Mastered from the original 35mm material, this third volume of lost films from the great comedy team of Stan Laurel and Oliver Hardy includes all silent shorts: "Liberty" (1929, 20 min.), "We Faw Down" (1928, 21 min.), the... more » very first on-screen pairing of Stan and Ollie in "The Lucky Dog" (1919, 24 min.), "Love 'Em and Weep" (1927, 24 min.), the Glenn Tryon/Oliver Hardy short "Along Came Auntie" (1926, 24 min.), and the Charley Chase/Oliver Hardy short "Bromo and Juliet" (1926, 24 min.).« less
"Whomever wrote the scathing review of this disc from "Southern California" must be blind or was watching a different disc than the one I purchased. Volume Three contains several of the finest Laurel and Hardy comedies ever made, and all are copied from visually brilliant material--including some original 35mm camera negatives and fine grains. "LIBERTY" is, in fact, complete, and features the original Vitaphone soundtrack--it was originally issued on 16" discs back in 1929. The gentleman also must be hard of hearing, in as much as all of the soundtracks are quite different, although each was made up of essentially the same music used by Victor in creating all of their Hal Roach Vitaphone accompanyments in 1928-29. WE FAW DOWN features R-2 of the original Vitaphone soundtrack (apparently, R-1 was shattered) and is one of the most entertaining such tracks ever produced. The film is a complete, stunning, 35mm fine grain. LOVE 'EM AND WEEP is pictorially brilliant, also from a rare 35mm, BROMO AND JULIET is hysterical, and THE LUCKY DOG, the rare, complete film which first paired The Boys in 1919, is half comprised of the 35mm camera negative, half copied from famed historian Wm. K. Everson's original 1919 print. Anyone can read all of this info on the beautiful jacket, and your eyes will confirm the truth of the excellence of this Volume. You'd best buy the whole set of Ten while they're still available. (And--despite the Amazon note to the contrary, these discs are NOT regionally encoded and will play anywhere.) HIGHLY RECOMMENDED!"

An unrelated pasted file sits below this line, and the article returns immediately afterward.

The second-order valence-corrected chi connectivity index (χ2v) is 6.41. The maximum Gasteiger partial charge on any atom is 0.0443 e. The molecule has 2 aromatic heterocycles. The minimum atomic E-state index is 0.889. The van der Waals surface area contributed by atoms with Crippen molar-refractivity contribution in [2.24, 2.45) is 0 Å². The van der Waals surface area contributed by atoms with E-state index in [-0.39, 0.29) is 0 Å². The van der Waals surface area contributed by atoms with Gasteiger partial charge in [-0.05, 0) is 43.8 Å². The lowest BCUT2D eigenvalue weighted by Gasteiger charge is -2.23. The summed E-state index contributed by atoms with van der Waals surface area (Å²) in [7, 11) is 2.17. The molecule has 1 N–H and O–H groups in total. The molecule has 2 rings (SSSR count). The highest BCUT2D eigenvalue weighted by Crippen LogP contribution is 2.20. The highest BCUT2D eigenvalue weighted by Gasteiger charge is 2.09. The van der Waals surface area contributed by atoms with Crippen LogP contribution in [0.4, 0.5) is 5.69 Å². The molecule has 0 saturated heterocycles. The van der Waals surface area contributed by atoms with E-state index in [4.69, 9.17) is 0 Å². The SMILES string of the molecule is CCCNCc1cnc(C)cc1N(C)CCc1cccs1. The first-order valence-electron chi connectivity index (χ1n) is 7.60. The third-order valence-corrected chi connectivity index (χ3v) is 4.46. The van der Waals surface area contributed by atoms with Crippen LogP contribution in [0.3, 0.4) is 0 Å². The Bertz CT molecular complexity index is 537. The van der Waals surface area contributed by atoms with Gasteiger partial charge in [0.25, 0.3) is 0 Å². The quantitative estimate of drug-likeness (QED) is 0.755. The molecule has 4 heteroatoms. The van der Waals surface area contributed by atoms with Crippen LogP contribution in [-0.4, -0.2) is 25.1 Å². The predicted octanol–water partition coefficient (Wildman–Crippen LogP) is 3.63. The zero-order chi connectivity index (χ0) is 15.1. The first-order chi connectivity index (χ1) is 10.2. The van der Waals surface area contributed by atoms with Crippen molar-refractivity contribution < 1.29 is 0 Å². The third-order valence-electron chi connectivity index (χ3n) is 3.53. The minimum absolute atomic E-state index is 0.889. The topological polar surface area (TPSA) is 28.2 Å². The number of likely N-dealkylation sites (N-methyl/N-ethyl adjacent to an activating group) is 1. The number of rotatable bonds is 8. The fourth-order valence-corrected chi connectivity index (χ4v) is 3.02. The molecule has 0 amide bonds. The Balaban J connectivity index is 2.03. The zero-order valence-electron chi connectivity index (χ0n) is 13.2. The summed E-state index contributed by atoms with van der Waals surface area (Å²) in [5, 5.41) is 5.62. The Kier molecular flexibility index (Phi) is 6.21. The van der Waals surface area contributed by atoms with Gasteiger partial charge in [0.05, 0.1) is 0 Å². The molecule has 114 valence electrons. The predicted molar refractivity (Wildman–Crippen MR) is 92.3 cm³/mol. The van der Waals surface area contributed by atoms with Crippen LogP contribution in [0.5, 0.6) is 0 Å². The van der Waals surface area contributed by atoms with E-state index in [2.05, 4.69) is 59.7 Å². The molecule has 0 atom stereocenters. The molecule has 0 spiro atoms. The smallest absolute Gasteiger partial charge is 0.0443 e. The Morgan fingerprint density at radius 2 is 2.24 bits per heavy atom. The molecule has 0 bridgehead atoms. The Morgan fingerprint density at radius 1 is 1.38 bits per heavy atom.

Classic Laurel & Hardy Silent Shorts, 2 dir. by Leo McCarey!
Lawrance M. Bernabo | The Zenith City, Duluth, Minnesota | 05/12/2001
(5 out of 5 stars)
"Volume 3 in this series continues to present silent shorts from the early days of Laurel & Hardy. The first two on this DVD have the distinction of being two of the three Laurel & Hardy comedies directed by the great Leo McCarey. "Liberty" (1929) is an absolute classic. The boys escape from prison whereupon they are picked up by friends in a car and change into civilian clothes. The simple premise for this classic comedy is that Stan and Ollie have on each other's pants, and they spend the rest of the time trying to change clothes, ending up on the high girders of a skyscraper. Obviously this is a very large tip of the hat to the work of Harold Lloyd, although the gags are all perfect for Laurel & Hardy. It is also a very risque film for its day, with the boys always being discovered lowering their pants in strange places. In "We Faw Down" the boys announce to their wives they are going to a show when they are really heading out for a poker game. When they hear the theater burned down, the wives are understandably distraught. But Stan & Ollie, having fallen into a mud puddle, have been taken by two pretty young flirts to the girl's apartment. Of course, as the boys are leaving the apartment without their trousers, their wives show up with shotguns. The film's climax is the best gag in "We Faw Down" and one of the funniest endings to a Laurel & Hardy two-reeler. This DVD collection also invludes the very first on-screen pairing of Laurel & Hardy in 1919's "The Lucky Dog," although they are certainly not a team at this point. "Love 'Em and Weep" from 1927 is another one of the Hal Roach-Pathe comedies featuring James Finlayson in which Stan Laurel is the second comic lead and Oliver Hardy has a more minor role. All three are henpecked husbands whose lives are complicated by the return of Finlayson's old flame, Mae Busch. This particular story line is used by the boys to much better effect in their talkie "Chickens Come Home," so track it down after watching this silent version. This time around the bonus shorts reveal Oliver Hardy teamed up with other comics in a pair of 1926 two-reelers: "Along Came Auntie" with Glenn Tryon and "Bromo and Juliet" with Charley Chase. These are more interesting than the Stan Laurel shorts on the first two volumes because they provide cinematic proof that the boys were perfectly matched comedic partners."